Photo: A pre-ban thumper red for the author. Holding big fish up for a photoshoot is not ideal if you're after an ideal release, with time out of the water vital.
Due to their anatomical makeup snapper are unfortunately predisposed to suffering from a condition called barotrauma. This scientific term simply refers to the effects that occur in a fish from a change in pressure gradient as it's brought up through the water column.
Snapper have an internal swim bladder which is designed to regulate buoyancy and deal with the varying pressures of life underwater. When pulled up through the water column from deeper water however they are unable to adapt to the changes quickly and as a response experience a few negative and potentially detrimental effects. The effects of barotrauma can be fairly obvious in snapper of any size when a swim bladder is inflated, but what remains invisible to the naked eye are the internal impacts.
Research has demonstrated internal bleeding, organ movement and even ruptured swim bladders as possible side-effects in fish that experience this phenomenon. A few limited studies exist in the realm of deep water snapper mortality following release after initial capture, but unfortunately the majority are fairly outdated and have yielded widely varying survival rate estimates. Some suggest a 66-78% survival rate, while others such as a paper by St John et al (2009) found a 69% mortality rate within four days for fish pulled from 45-65m. It therefore really is difficult to know who to believe exactly, such is the conflicting information.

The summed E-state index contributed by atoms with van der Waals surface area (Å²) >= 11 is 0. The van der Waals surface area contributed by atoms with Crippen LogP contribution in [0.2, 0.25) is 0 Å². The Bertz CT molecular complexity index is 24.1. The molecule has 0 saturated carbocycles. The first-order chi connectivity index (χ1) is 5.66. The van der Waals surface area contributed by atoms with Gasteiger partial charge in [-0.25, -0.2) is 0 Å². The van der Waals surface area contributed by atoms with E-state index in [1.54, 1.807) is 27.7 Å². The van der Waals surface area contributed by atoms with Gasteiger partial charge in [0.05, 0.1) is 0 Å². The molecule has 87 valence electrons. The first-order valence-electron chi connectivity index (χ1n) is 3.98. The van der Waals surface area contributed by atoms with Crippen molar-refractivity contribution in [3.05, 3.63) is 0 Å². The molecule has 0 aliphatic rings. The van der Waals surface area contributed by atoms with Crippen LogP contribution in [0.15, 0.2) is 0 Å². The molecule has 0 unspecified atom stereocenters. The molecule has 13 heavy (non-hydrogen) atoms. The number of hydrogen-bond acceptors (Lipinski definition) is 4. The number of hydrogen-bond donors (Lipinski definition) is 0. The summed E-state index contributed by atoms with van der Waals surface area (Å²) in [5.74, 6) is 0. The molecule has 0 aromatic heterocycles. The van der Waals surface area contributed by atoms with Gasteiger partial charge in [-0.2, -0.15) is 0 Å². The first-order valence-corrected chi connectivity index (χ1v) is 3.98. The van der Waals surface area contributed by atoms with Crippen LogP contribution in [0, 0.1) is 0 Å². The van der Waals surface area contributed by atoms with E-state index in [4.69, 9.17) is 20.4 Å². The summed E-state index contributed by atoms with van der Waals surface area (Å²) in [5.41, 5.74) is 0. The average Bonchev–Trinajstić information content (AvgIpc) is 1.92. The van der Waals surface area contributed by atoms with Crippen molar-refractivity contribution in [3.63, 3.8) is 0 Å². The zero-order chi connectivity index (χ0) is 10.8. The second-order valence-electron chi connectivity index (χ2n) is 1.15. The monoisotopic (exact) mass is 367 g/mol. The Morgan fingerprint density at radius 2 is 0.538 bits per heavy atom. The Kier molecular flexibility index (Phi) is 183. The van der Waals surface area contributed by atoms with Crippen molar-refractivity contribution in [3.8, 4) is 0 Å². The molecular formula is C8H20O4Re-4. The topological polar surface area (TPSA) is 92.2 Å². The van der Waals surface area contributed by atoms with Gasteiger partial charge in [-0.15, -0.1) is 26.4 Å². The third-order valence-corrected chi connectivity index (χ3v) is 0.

Stronger evidence is documented however around releasing snapper in shallow water environments, particularly up to and around the 20m depth mark, and this tends to remain quite consistent across the research board.
A recent paper by Hughes et al (2018) has suggested that snapper are actually quite resilient to the effects of barotrauma, and they believe that there are external influences that play more of a role in their survival post capture. This includes injuries, exhaustion and stress as a result of the capture process, all of which were excluded anomalies through their testing method. This allowed them to solely study the barotrauma effect in isolation through hyperbaric chambers in controlled environments.
Hughes et al also suggested that previous research had been conducted in scenarios that were most likely responsible for mortality rate figures as opposed to the effects of barotrauma alone. This included capturing and immediately deploying fish into cages in highly stressful and adverse environments, thus skewing the study results. There was a clear link in the study that a delayed or lack of re-pressurisation after capture resulted in an increase in fish mortality, indicating that a quick release back to the depths was imperative. Time is paramount here and fish also need to be handled correctly in order for these odds to remain favourable, as we will discuss.
HANDLE WITH CARE
Handling snapper correctly is a very delicate process and a lack of awareness is oft en the downfall of many fishos trying to do the right thing. Any fish intended for release should be treated in the best way possible, and some general rules of thumb can be applied in order to maximise the chance of survival.
Always net and support the weight of a fish before bringing it on-board, or alternatively if a safe release can be performed boat-side then this is an even better option.
Keep in mind the anglers safety as well in this instance though, with sharp hooks and the ever likely tax man lurking below.
Landing net technology these days has kept the integrity of fish in mind with many knotless styles existing on the market that are designed to minimise harm. When physically handling the fish to remove any hooks it is advisable to first wet your hands or use a wet rag. If hooks can’t safely be dislodged or removed then they may need to be left in. Although this should be treated as a case by case scenario and at the discretion of the angler to assess.